Indonesia's GDP growth exceeds expectations
Indonesia’s economic growth in the second quarter of the year has surprised everyone’s expectations by clocking in at 6.4%.
Many analysts were expecting GDP figures in South East Asia’s largest economy to be stifled by the global downturn, but forecasts of 6.1% growth have proved to be wide of the mark.
The country’s statistic’s bureau has attributed the growth to an increase in investment and domestic consumption – the latter accounts for almost 60% of Indonesia's overall economy.
The 6.4% Q2 growth comes on the back of 6.3% growth in Q1, showing that Indonesia remains resilient in the face of the global slowdown.
Taimur Baig, an economist with Deutsche Bank, said: "Helped by record low interest rates, stable inflation, strong consumption and business investment sentiment, the Indonesian economy continues to grow robustly.
“As per today's data, Indonesia remains one of the fastest growing, and perhaps more importantly, one of the most stable economies in Asia.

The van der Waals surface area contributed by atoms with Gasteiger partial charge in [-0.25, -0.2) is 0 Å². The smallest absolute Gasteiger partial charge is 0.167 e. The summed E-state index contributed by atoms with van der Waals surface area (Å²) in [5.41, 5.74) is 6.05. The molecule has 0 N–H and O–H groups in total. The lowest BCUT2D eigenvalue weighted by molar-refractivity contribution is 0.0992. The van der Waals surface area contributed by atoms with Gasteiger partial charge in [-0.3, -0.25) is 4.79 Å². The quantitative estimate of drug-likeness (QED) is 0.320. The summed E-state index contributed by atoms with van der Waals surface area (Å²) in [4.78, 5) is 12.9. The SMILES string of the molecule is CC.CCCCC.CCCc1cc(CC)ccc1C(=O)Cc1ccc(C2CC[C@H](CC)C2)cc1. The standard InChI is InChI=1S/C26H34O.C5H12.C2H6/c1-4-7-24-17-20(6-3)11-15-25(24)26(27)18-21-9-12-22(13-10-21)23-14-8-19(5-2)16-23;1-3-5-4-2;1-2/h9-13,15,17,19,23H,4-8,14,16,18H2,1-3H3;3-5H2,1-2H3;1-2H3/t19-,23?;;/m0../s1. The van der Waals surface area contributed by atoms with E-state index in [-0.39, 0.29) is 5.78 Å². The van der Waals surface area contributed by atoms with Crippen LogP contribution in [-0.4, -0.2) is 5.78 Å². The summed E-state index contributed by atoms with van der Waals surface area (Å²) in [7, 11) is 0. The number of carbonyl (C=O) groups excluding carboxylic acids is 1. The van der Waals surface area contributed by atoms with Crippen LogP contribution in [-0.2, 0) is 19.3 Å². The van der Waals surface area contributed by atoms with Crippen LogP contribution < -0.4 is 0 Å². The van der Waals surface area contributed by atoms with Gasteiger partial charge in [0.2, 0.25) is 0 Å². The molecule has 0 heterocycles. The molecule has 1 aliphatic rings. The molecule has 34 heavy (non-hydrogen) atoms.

Baig has expressed concern that “rates are too low and could cause over-consumption and investment in the medium term”, but for the time being remains comfortable with the view that “Indonesia is poised for 6% plus growth this year and next”.
Meanwhile, Prakriti Sofat, an economist with Barclays, told the BBC that the key vulnerability for Indonesia comes from its “exposure to China”. Sofat warned that if China's economy continued to slow - the Chinese economy grew by 7.6% in Q2, representing its slowest rate of growth in three years - the effect on commodity prices and on Indonesia's economic growth may be much more significant.
"That terms of trade effect also feeds into household spending as well as business confidence and hence the investment in the economy," she explained.